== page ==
IDEAS home Printed from https://ideas.repec.org/a/bla/rdevec/v10y2006i1p135-153.html
   My bibliography  Save this article

Relative Deprivation, Wage Differentials and Mexican Migration

Author

Listed:
  • Michael A. Quinn

Abstract

This paper constructs and tests a model that incorporates relative deprivation into the migration decision. Relatively deprived individuals view their situations as less than a community standard. Another innovation of this paper is the utilization of a cluster approach to wage differentials. This cluster method takes account of individual characteristics while avoiding the severe multicollinearity problems inherent in the standard wage equation approach. Using data from the Mexican Migration Project, relative deprivation is found to be a significant motivating factor in domestic migration decisions. The results also suggest that Mexico-US migration may be increasing relative deprivation in Mexican communities. For policymakers, the results indicate that policies attempting to slow domestic rural-to-urban migration must address both relative and absolute outcomes in communities. Investments in communities that raise aggregate incomes, but increase relative deprivation, could result in an increase in migration out of the community, not in a decrease as intended. Copyright © 2006 The Authors; Journal compilation © 2006 Blackwell Publishing Ltd.

Suggested Citation

  • Michael A. Quinn, 2006. "Relative Deprivation, Wage Differentials and Mexican Migration," Review of Development Economics, Wiley Blackwell, vol. 10(1), pages 135-153, February.
  • Handle: RePEc:bla:rdevec:v:10:y:2006:i:1:p:135-153
    as

    Download full text from publisher

    File URL: http://www.blackwell-synergy.com/doi/abs/10.1111/j.1467-9361.2005.00306.x
    File Function: link to full text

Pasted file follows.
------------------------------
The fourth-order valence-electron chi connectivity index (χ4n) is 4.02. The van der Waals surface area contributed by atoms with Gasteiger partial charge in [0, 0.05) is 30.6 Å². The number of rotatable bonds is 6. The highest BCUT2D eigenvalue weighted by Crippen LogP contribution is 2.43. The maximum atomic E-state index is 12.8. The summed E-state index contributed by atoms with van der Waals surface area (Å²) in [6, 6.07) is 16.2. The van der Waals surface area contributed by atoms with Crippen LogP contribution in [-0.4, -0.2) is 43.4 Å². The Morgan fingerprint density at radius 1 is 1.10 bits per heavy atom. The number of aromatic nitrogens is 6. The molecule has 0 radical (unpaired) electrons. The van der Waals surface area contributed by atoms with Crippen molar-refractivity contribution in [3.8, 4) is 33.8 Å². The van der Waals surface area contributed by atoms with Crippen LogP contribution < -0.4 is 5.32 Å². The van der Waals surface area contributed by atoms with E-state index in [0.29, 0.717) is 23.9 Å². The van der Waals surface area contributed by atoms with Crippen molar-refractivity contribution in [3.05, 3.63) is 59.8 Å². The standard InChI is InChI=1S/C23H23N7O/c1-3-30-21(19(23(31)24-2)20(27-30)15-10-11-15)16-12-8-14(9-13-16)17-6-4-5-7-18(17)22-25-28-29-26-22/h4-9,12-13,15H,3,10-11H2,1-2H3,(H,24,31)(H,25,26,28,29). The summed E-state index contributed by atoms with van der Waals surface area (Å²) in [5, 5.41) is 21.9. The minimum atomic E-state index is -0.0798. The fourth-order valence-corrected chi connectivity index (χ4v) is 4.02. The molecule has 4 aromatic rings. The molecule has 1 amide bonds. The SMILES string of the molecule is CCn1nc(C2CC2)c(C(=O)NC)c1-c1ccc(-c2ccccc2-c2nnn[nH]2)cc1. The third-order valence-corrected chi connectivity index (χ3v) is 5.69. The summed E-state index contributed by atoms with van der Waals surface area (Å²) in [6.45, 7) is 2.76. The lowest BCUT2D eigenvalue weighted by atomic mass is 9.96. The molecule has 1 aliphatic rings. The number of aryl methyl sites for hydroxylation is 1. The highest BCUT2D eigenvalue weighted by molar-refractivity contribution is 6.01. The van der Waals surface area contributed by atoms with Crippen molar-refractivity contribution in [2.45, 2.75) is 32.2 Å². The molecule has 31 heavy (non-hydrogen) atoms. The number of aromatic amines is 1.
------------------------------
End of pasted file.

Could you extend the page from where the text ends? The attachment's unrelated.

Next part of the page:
Download Restriction: Access to full text is restricted to subscribers.

    As the access to this document is restricted, you may want to search for a different version of it.

    References listed on IDEAS

    as
    1. Yashiv, Eran, 2003. "Self-Selection of Migrant Workers: Migration Premium and (no) Returns to Skills," CEPR Discussion Papers 4156, C.E.P.R. Discussion Papers.
    Full references (including those not matched with items on IDEAS)

    Citations

    Citations are extracted by the CitEc Project, subscribe to its RSS feed for this item.
    as


    Cited by:

    1. Stark, Oded & Fan, C. Simon, 2011. "Migration for degrading work as an escape from humiliation," Journal of Economic Behavior & Organization, Elsevier, vol. 77(3), pages 241-247, March.
    2. Michael A. Clemens, 2014. "Does development reduce migration?," Chapters,in: International Handbook on Migration and Economic Development, chapter 6, pages 152-185 Edward Elgar Publishing.
    3. Oded Stark & Franz Rendl & Marcin Jakubek, 2012. "The merger of populations, the incidence of marriages, and aggregate unhappiness," Journal of Evolutionary Economics, Springer, vol. 22(2), pages 331-344, April.
    4. de Haas, Hein, 2009. "Mobility and Human Development," MPRA Paper 19176, University Library of Munich, Germany.
    5. Oded Stark, 2010. "Looking at the Integration of Nations through the Lens of the Merger of Populations: Preliminary Superadditivity and Impossibility Results," Swiss Journal of Economics and Statistics (SJES), Swiss Society of Economics and Statistics (SSES), vol. 146(IV), pages 661-675, December.
    6. Calderón Villarreal Cuauhtémoc & Huesca Reynoso Luis, 2014. "Profile of earners and remittances in Mexico: a relative deprivation approach," Contaduría y Administración, Accounting and Management, vol. 59(3), pages 11-33, julio-sep.
    7. Silvia Maja Melzer & Ruud J. Muffels, 2012. "Migrant's Pursuit of Happiness: The Impact of Adaption, Social Comparison and Relative Deprivation; Evidence from a 'Natural' Experiment," SOEPpapers on Multidisciplinary Panel Data Research 448, DIW Berlin, The German Socio-Economic Panel (SOEP).
    8. Oded Stark & Walter Hyll, 2011. "On the Economic Architecture of the Workplace: Repercussions of Social Comparisons among Heterogeneous Workers," Journal of Labor Economics, University of Chicago Press, vol. 29(2), pages 349-375.
    9. Michael Clemens, 2014. "Does Development Reduce Migration? - Working Paper 359," Working Papers 359, Center for Global Development.
    10. Herbst, Mikolaj & Kaczmarczyk, Pawel & Wojcik, Piotr, 2014. "Migration of Graduates within a Sequential Decision Framework: Evidence from Poland," IZA Discussion Papers 8573, Institute for the Study of Labor (IZA).
    11. Christian Ghiglino & Antonella Nocco, 2017. "When Veblen meets Krugman: social network and city dynamics," Economic Theory, Springer;Society for the Advancement of Economic Theory (SAET), vol. 63(2), pages 431-470, February.